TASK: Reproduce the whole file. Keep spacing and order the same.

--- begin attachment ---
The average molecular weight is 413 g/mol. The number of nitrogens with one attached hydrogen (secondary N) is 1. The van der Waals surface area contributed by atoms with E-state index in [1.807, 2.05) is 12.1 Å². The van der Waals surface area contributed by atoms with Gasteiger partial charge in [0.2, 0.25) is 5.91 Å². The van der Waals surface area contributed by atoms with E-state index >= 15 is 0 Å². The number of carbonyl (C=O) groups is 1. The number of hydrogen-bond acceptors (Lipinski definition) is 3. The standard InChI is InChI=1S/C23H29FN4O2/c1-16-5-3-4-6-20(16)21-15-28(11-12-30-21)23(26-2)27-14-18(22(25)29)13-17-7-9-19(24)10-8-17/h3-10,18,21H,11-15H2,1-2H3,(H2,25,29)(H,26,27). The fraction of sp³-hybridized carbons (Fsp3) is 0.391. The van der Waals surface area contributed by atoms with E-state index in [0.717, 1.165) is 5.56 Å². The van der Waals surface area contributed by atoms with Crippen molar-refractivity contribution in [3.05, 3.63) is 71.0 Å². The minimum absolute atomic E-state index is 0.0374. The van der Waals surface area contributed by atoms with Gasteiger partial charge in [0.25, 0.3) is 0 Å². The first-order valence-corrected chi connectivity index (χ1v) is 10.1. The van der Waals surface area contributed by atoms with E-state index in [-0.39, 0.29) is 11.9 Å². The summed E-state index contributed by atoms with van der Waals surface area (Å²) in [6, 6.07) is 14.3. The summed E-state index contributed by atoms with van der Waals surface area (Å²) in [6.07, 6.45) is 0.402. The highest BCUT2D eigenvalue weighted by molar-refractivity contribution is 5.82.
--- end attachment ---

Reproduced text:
The average molecular weight is 413 g/mol. The number of nitrogens with one attached hydrogen (secondary N) is 1. The van der Waals surface area contributed by atoms with E-state index in [1.807, 2.05) is 12.1 Å². The van der Waals surface area contributed by atoms with Gasteiger partial charge in [0.2, 0.25) is 5.91 Å². The van der Waals surface area contributed by atoms with E-state index >= 15 is 0 Å². The number of carbonyl (C=O) groups is 1. The number of hydrogen-bond acceptors (Lipinski definition) is 3. The standard InChI is InChI=1S/C23H29FN4O2/c1-16-5-3-4-6-20(16)21-15-28(11-12-30-21)23(26-2)27-14-18(22(25)29)13-17-7-9-19(24)10-8-17/h3-10,18,21H,11-15H2,1-2H3,(H2,25,29)(H,26,27). The fraction of sp³-hybridized carbons (Fsp3) is 0.391. The van der Waals surface area contributed by atoms with E-state index in [0.717, 1.165) is 5.56 Å². The van der Waals surface area contributed by atoms with Crippen molar-refractivity contribution in [3.05, 3.63) is 71.0 Å². The minimum absolute atomic E-state index is 0.0374. The van der Waals surface area contributed by atoms with Gasteiger partial charge in [0.25, 0.3) is 0 Å². The first-order valence-corrected chi connectivity index (χ1v) is 10.1. The van der Waals surface area contributed by atoms with E-state index in [-0.39, 0.29) is 11.9 Å². The summed E-state index contributed by atoms with van der Waals surface area (Å²) in [6, 6.07) is 14.3. The summed E-state index contributed by atoms with van der Waals surface area (Å²) in [6.07, 6.45) is 0.402. The highest BCUT2D eigenvalue weighted by molar-refractivity contribution is 5.82.